Every blogger wants to write supremely useful and insightful content.
The question is — how do I pull that off consistently without my blog eating up every waking hour of my day?
And if you write for other sites in addition to writing for yourself, there’s even more pressure to keep the quality up. Whether you’re getting paid in cash or traffic, you can bet your host blogs are counting on you for great posts — every time.
They can write crappy posts on their own, thank you.
There was a time when I was on deadline to deliver nearly 60 blog posts per month — mostly for paying clients — so I learned how to do it efficiently.
I didn’t really have a choice, unless I wanted to give up sleep and raising of my children.
Thankfully, there are a few simple, universal habits that will help you do your best writing in less time.
Here are my five tips for becoming a creatively prolific content producer:
1. Always keep a stack of good ideas up your sleeve
Nothing wastes a writer’s time more than sitting down to write and not knowing what you want to say.
If a deadline is looming, you’re just stuck in that chair until inspiration strikes. This is a major time-waster. That pressure to deliver a great post idea — right now — also inhibits creativity for many writers.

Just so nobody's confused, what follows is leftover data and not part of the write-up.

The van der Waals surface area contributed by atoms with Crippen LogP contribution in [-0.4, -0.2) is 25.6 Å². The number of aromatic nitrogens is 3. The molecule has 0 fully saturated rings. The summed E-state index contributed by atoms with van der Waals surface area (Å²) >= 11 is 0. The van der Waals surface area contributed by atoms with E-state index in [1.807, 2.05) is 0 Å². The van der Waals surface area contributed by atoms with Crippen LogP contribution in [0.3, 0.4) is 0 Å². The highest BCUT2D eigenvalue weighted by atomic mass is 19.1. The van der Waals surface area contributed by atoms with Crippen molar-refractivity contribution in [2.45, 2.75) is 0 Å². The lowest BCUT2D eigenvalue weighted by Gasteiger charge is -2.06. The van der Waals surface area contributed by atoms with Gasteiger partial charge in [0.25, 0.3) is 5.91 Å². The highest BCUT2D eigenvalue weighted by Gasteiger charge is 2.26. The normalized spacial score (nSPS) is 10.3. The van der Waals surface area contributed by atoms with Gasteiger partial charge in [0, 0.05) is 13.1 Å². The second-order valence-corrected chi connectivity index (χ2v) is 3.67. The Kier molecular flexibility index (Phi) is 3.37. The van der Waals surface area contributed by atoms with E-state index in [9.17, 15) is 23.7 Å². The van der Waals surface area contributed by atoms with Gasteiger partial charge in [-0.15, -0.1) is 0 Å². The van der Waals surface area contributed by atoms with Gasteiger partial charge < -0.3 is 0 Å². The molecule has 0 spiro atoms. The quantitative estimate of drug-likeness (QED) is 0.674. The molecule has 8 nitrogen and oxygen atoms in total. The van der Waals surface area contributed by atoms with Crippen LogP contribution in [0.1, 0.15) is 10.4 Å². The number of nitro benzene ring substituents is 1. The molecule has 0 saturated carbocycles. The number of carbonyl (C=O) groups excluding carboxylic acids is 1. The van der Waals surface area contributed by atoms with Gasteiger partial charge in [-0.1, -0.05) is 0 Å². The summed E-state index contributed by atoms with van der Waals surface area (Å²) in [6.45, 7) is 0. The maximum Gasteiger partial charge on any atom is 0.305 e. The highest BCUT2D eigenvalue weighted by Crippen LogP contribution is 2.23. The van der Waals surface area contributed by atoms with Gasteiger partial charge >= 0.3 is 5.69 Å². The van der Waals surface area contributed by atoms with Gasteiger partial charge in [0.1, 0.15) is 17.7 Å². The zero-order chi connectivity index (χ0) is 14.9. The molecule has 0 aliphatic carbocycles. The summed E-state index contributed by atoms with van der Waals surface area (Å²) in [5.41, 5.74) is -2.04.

Prevent this problem by scanning many and varied sources for ideas.
Keep a running list of possible content topics — I keep track of mine with the free WordPress Editorial Calendar plugin.
I also keep newsletters and possible headline sources in an email folder together. With my raw idea material organized, it doesn’t usually take more than a half-hour to scan through everything and add enough ideas to my list to hold me for weeks.
By contrast, trolling for ideas one at a time can easily consume countless hours.
Planning ahead with an editorial calendar also helps you consider the whole month’s blogging needs instead of just thinking about your next post. This shift in mindset helps ensure any special events, holidays, or other “time pegs” are on your radar and don’t get missed.
Thinking ahead can help you see how your posts’ topics relate to each other, which can spotlight gaps that additional posts could fill. Presto! New post ideas.